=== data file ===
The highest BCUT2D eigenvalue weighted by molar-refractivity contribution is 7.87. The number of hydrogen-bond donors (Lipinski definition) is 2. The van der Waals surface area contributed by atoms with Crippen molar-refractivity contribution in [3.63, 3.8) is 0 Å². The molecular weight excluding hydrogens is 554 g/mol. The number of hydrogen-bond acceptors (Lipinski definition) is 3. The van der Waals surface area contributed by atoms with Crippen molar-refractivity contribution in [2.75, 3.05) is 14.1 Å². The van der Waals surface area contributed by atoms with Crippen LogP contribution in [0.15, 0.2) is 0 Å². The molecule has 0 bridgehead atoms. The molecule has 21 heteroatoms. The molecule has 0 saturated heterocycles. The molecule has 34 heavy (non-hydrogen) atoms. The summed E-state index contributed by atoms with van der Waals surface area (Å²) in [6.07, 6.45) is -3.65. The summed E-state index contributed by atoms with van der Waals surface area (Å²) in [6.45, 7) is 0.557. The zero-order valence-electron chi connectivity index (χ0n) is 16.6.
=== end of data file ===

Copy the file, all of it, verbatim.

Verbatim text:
The highest BCUT2D eigenvalue weighted by molar-refractivity contribution is 7.87. The number of hydrogen-bond donors (Lipinski definition) is 2. The van der Waals surface area contributed by atoms with Crippen molar-refractivity contribution in [3.63, 3.8) is 0 Å². The molecular weight excluding hydrogens is 554 g/mol. The number of hydrogen-bond acceptors (Lipinski definition) is 3. The van der Waals surface area contributed by atoms with Crippen molar-refractivity contribution in [2.75, 3.05) is 14.1 Å². The van der Waals surface area contributed by atoms with Crippen LogP contribution in [0.15, 0.2) is 0 Å². The molecule has 0 bridgehead atoms. The molecule has 21 heteroatoms. The molecule has 0 saturated heterocycles. The molecule has 34 heavy (non-hydrogen) atoms. The summed E-state index contributed by atoms with van der Waals surface area (Å²) in [6.07, 6.45) is -3.65. The summed E-state index contributed by atoms with van der Waals surface area (Å²) in [6.45, 7) is 0.557. The zero-order valence-electron chi connectivity index (χ0n) is 16.6.